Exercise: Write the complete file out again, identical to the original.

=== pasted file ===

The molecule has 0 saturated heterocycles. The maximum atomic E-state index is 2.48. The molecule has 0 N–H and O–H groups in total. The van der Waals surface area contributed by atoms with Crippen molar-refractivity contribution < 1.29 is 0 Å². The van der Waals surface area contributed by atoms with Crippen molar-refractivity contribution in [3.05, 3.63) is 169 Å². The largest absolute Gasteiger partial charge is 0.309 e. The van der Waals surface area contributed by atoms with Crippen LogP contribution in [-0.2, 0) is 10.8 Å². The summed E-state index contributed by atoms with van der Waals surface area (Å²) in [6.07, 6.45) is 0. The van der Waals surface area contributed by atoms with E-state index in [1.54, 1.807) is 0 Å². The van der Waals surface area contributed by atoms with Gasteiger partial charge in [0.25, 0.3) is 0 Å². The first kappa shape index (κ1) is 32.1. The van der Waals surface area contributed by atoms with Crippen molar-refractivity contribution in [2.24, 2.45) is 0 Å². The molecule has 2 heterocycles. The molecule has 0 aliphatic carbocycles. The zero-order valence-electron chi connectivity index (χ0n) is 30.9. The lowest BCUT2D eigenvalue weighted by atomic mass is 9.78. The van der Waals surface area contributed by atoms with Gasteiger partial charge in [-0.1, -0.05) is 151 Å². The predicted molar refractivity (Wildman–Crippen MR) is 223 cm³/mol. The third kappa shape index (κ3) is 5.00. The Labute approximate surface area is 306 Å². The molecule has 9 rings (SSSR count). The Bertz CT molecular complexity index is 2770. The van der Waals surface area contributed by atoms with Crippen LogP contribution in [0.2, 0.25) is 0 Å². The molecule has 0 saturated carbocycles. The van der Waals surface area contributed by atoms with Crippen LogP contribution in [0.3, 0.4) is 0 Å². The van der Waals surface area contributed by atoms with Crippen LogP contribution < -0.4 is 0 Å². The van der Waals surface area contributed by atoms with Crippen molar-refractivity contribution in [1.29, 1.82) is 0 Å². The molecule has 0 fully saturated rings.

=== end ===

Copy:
The molecule has 0 saturated heterocycles. The maximum atomic E-state index is 2.48. The molecule has 0 N–H and O–H groups in total. The van der Waals surface area contributed by atoms with Crippen molar-refractivity contribution < 1.29 is 0 Å². The van der Waals surface area contributed by atoms with Crippen molar-refractivity contribution in [3.05, 3.63) is 169 Å². The largest absolute Gasteiger partial charge is 0.309 e. The van der Waals surface area contributed by atoms with Crippen LogP contribution in [-0.2, 0) is 10.8 Å². The summed E-state index contributed by atoms with van der Waals surface area (Å²) in [6.07, 6.45) is 0. The van der Waals surface area contributed by atoms with E-state index in [1.54, 1.807) is 0 Å². The van der Waals surface area contributed by atoms with Gasteiger partial charge in [0.25, 0.3) is 0 Å². The first kappa shape index (κ1) is 32.1. The van der Waals surface area contributed by atoms with Crippen molar-refractivity contribution in [2.24, 2.45) is 0 Å². The molecule has 2 heterocycles. The molecule has 0 aliphatic carbocycles. The zero-order valence-electron chi connectivity index (χ0n) is 30.9. The lowest BCUT2D eigenvalue weighted by atomic mass is 9.78. The van der Waals surface area contributed by atoms with Gasteiger partial charge in [-0.1, -0.05) is 151 Å². The predicted molar refractivity (Wildman–Crippen MR) is 223 cm³/mol. The third kappa shape index (κ3) is 5.00. The Labute approximate surface area is 306 Å². The molecule has 9 rings (SSSR count). The Bertz CT molecular complexity index is 2770. The van der Waals surface area contributed by atoms with Crippen LogP contribution in [0.2, 0.25) is 0 Å². The molecule has 0 saturated carbocycles. The van der Waals surface area contributed by atoms with Crippen LogP contribution in [0.3, 0.4) is 0 Å². The van der Waals surface area contributed by atoms with Crippen LogP contribution < -0.4 is 0 Å². The van der Waals surface area contributed by atoms with Crippen molar-refractivity contribution in [1.29, 1.82) is 0 Å². The molecule has 0 fully saturated rings.